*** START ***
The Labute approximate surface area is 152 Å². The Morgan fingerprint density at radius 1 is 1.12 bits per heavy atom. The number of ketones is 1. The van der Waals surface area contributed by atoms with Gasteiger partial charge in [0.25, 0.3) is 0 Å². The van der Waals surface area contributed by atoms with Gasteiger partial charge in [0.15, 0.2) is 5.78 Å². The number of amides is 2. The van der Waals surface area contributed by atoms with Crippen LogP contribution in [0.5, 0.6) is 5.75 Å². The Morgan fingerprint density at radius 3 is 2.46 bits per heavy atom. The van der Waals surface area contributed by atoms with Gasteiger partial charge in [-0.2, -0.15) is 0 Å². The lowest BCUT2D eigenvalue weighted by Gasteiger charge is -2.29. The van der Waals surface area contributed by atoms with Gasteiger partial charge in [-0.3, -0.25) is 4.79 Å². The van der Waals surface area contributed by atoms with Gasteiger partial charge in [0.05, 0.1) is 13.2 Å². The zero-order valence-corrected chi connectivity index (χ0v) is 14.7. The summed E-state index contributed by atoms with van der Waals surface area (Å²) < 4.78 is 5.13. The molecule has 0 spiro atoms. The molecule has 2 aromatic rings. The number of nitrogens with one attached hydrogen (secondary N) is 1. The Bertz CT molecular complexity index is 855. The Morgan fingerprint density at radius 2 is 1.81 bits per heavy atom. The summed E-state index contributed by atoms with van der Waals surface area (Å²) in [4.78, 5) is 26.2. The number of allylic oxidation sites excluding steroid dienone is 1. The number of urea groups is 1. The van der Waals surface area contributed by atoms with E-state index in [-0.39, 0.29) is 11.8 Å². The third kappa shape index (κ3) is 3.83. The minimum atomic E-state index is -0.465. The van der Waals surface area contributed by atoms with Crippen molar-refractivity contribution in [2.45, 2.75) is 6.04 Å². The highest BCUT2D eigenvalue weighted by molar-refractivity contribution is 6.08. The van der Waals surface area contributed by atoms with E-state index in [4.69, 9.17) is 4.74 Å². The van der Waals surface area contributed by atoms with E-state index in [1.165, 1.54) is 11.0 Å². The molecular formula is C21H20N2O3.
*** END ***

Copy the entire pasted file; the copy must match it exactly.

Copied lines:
The Labute approximate surface area is 152 Å². The Morgan fingerprint density at radius 1 is 1.12 bits per heavy atom. The number of ketones is 1. The van der Waals surface area contributed by atoms with Gasteiger partial charge in [0.25, 0.3) is 0 Å². The van der Waals surface area contributed by atoms with Gasteiger partial charge in [0.15, 0.2) is 5.78 Å². The number of amides is 2. The van der Waals surface area contributed by atoms with Crippen LogP contribution in [0.5, 0.6) is 5.75 Å². The Morgan fingerprint density at radius 3 is 2.46 bits per heavy atom. The van der Waals surface area contributed by atoms with Gasteiger partial charge in [-0.2, -0.15) is 0 Å². The lowest BCUT2D eigenvalue weighted by Gasteiger charge is -2.29. The van der Waals surface area contributed by atoms with Gasteiger partial charge in [-0.3, -0.25) is 4.79 Å². The van der Waals surface area contributed by atoms with Gasteiger partial charge in [0.05, 0.1) is 13.2 Å². The zero-order valence-corrected chi connectivity index (χ0v) is 14.7. The summed E-state index contributed by atoms with van der Waals surface area (Å²) < 4.78 is 5.13. The molecule has 0 spiro atoms. The molecule has 2 aromatic rings. The number of nitrogens with one attached hydrogen (secondary N) is 1. The Bertz CT molecular complexity index is 855. The Morgan fingerprint density at radius 2 is 1.81 bits per heavy atom. The summed E-state index contributed by atoms with van der Waals surface area (Å²) in [4.78, 5) is 26.2. The number of allylic oxidation sites excluding steroid dienone is 1. The number of urea groups is 1. The van der Waals surface area contributed by atoms with E-state index in [-0.39, 0.29) is 11.8 Å². The third kappa shape index (κ3) is 3.83. The minimum atomic E-state index is -0.465. The van der Waals surface area contributed by atoms with Crippen molar-refractivity contribution in [2.45, 2.75) is 6.04 Å². The highest BCUT2D eigenvalue weighted by molar-refractivity contribution is 6.08. The van der Waals surface area contributed by atoms with E-state index in [4.69, 9.17) is 4.74 Å². The van der Waals surface area contributed by atoms with E-state index in [1.165, 1.54) is 11.0 Å². The molecular formula is C21H20N2O3.